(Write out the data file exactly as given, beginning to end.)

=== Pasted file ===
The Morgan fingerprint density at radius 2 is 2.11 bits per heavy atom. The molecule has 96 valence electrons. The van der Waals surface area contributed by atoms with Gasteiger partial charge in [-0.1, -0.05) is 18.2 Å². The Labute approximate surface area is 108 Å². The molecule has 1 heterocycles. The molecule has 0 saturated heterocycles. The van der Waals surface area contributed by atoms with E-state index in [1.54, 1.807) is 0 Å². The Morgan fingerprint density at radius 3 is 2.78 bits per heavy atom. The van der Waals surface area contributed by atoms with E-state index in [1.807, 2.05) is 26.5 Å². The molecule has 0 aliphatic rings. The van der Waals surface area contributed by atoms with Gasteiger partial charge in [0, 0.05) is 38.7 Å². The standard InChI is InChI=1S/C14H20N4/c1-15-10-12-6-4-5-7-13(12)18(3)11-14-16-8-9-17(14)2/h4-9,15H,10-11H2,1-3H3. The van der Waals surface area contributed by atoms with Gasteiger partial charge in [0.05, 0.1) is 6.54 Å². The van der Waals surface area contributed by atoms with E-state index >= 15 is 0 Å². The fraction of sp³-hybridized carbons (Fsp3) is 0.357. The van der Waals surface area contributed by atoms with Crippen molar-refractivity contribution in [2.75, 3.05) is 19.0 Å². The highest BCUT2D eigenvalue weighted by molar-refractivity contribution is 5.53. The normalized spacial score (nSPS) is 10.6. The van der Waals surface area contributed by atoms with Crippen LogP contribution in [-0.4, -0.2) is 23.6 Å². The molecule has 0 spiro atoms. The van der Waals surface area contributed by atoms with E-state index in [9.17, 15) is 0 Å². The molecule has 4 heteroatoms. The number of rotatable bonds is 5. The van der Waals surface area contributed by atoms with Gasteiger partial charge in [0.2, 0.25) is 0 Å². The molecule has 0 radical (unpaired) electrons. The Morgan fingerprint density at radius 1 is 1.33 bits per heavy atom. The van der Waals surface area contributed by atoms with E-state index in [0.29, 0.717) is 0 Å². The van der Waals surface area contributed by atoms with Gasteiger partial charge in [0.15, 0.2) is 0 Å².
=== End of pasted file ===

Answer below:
The Morgan fingerprint density at radius 2 is 2.11 bits per heavy atom. The molecule has 96 valence electrons. The van der Waals surface area contributed by atoms with Gasteiger partial charge in [-0.1, -0.05) is 18.2 Å². The Labute approximate surface area is 108 Å². The molecule has 1 heterocycles. The molecule has 0 saturated heterocycles. The van der Waals surface area contributed by atoms with E-state index in [1.54, 1.807) is 0 Å². The Morgan fingerprint density at radius 3 is 2.78 bits per heavy atom. The van der Waals surface area contributed by atoms with E-state index in [1.807, 2.05) is 26.5 Å². The molecule has 0 aliphatic rings. The van der Waals surface area contributed by atoms with Gasteiger partial charge in [0, 0.05) is 38.7 Å². The standard InChI is InChI=1S/C14H20N4/c1-15-10-12-6-4-5-7-13(12)18(3)11-14-16-8-9-17(14)2/h4-9,15H,10-11H2,1-3H3. The van der Waals surface area contributed by atoms with Gasteiger partial charge in [0.05, 0.1) is 6.54 Å². The van der Waals surface area contributed by atoms with E-state index >= 15 is 0 Å². The fraction of sp³-hybridized carbons (Fsp3) is 0.357. The van der Waals surface area contributed by atoms with Crippen molar-refractivity contribution in [2.75, 3.05) is 19.0 Å². The highest BCUT2D eigenvalue weighted by molar-refractivity contribution is 5.53. The normalized spacial score (nSPS) is 10.6. The van der Waals surface area contributed by atoms with Crippen LogP contribution in [-0.4, -0.2) is 23.6 Å². The molecule has 0 spiro atoms. The van der Waals surface area contributed by atoms with E-state index in [9.17, 15) is 0 Å². The molecule has 4 heteroatoms. The number of rotatable bonds is 5. The van der Waals surface area contributed by atoms with Gasteiger partial charge in [0.2, 0.25) is 0 Å². The molecule has 0 radical (unpaired) electrons. The Morgan fingerprint density at radius 1 is 1.33 bits per heavy atom. The van der Waals surface area contributed by atoms with E-state index in [0.29, 0.717) is 0 Å². The van der Waals surface area contributed by atoms with Gasteiger partial charge in [0.15, 0.2) is 0 Å².